Debris caused Hamilton puncture

Bridgestone suspects that Lewis Hamilton's tyre failure in the Hungarian Grand Prix was a puncture caused by debris - but the Japanese company is still not completely sure

Debris caused Hamilton puncture

Hamilton lost any chance of winning at the Hungaroring on Sunday when his left front tyre suddenly deflated on lap 41 as he braked for Turn Two. He lost time returning to the pits but still recovered to finish fifth.

Bridgestone analysed the tyre after the race and its initial conclusion suggests that it was punctured by debris - although it does not know exactly with what or how because the tyre got so badly damaged when Hamilton returned to the pits.

Further examination will be needed and the tyre will be flown to Japan for a more detailed inspection.

Hirohide Hamashima, Bridgestone's director of motorsport tyre development, told autosport.com: "We have not found the actual cause but there is a high possibility of a puncture.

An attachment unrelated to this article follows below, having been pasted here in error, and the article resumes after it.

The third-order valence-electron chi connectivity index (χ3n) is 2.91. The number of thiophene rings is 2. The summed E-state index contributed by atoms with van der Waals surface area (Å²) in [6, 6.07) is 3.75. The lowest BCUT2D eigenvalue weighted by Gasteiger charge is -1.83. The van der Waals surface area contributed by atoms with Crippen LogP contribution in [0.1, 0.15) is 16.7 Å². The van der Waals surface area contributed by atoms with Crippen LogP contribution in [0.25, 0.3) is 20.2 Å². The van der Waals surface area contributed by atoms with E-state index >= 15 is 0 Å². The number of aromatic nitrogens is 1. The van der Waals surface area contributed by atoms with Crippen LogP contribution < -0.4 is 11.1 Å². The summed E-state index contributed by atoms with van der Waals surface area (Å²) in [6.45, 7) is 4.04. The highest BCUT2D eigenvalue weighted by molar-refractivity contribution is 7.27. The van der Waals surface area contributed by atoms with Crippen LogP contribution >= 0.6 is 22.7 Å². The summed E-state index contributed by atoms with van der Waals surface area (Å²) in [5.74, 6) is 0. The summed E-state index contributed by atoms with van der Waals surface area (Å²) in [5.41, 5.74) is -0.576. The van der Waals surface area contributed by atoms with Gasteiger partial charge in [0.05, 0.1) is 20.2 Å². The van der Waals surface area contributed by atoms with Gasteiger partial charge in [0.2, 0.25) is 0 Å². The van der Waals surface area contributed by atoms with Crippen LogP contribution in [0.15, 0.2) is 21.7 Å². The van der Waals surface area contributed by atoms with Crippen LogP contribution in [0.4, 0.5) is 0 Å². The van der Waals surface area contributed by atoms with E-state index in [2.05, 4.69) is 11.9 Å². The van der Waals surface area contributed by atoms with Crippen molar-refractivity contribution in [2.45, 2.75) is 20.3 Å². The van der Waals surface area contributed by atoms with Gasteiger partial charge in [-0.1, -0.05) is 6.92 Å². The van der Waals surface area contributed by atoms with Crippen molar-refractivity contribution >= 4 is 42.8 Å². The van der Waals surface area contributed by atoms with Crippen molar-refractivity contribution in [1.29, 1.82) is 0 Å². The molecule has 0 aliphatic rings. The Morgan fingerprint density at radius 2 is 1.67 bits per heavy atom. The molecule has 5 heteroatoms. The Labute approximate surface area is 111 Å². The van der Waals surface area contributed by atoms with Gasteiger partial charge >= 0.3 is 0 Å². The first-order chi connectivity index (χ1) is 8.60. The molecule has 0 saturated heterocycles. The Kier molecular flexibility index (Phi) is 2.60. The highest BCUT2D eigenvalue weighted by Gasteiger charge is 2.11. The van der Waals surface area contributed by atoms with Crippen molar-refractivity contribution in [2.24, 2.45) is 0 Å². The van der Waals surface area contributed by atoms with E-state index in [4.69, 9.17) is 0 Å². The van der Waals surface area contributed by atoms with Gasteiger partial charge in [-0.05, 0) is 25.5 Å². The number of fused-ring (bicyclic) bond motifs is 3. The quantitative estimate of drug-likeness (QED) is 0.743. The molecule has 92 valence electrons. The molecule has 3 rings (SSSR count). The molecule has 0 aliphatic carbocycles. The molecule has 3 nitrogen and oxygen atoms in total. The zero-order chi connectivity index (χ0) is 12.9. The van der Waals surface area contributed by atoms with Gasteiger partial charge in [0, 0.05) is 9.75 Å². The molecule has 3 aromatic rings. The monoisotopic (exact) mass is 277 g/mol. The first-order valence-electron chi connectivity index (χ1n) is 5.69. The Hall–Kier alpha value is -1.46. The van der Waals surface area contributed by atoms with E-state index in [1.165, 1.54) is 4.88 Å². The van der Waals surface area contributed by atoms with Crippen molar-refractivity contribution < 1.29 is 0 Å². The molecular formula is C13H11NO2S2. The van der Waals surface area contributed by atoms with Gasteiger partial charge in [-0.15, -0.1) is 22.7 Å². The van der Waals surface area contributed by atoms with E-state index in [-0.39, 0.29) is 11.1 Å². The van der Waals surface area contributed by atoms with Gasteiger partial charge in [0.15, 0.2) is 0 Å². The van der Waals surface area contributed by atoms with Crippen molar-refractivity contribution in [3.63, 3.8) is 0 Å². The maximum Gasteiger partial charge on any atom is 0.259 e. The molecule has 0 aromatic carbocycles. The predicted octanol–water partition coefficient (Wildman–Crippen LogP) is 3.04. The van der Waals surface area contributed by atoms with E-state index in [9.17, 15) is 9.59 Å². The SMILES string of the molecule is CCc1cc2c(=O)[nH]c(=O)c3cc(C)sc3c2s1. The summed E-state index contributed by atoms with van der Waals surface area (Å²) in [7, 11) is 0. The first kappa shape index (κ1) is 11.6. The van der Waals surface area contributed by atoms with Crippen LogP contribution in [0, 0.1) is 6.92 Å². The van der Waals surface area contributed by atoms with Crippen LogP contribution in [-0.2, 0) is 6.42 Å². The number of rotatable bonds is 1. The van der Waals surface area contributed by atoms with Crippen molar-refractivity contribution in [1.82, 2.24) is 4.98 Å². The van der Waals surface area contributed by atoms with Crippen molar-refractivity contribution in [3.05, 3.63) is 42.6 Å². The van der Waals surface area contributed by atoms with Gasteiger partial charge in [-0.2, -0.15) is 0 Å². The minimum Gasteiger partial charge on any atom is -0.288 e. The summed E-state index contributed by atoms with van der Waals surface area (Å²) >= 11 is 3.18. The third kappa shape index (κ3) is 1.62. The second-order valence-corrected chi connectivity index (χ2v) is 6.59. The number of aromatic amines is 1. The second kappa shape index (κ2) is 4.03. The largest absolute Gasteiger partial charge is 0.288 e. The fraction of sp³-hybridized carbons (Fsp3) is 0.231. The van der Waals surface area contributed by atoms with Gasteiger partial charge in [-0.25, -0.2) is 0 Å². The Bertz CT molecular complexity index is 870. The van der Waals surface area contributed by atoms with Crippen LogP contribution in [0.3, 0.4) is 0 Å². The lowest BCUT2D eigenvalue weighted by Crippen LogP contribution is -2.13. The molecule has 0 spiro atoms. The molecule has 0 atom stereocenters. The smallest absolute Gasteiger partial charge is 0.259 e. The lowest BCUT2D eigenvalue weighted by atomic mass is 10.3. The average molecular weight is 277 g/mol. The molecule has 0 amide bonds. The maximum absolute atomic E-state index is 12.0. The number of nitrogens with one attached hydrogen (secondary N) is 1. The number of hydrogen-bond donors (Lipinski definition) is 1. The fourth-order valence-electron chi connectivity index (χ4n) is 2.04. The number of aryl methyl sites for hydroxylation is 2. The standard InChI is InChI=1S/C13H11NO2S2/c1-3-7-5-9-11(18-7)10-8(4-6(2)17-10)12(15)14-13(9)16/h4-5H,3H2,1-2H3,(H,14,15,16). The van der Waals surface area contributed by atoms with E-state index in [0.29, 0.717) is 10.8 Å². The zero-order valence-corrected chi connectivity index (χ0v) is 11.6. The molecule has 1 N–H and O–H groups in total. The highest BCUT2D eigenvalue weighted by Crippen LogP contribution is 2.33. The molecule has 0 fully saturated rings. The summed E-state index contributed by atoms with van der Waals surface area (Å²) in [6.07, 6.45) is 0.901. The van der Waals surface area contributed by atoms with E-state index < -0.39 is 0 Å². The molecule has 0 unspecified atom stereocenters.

"We could not see any debris on the tread surface, although we could not analyse the shoulder area because he ran half of a lap with a depressed front tyre and the sidewalls were badly damaged. So the possibility is of a side cut, and then after that it depressed suddenly."

There is a chance that a cut was made in the tyre in one of the areas where Hamilton had a flat spot on the tyre.

"He made many flat spots, that is true," said Hamashima. "When there is a flat spot, it means there is a very thin shoulder area close to the ground. So maybe a sharp stone touched the sidewall, meaning there was a possibility to cause a puncture."

Hamashima ruled out a stress failure or any problem relating to excessive tyre wear - as Hamilton has suffered in the past.

"We could not see a problem like 2007 in Turkey, or the small problem in Turkey this year." said Hamashima. "I think the tyre itself would have been no problem."

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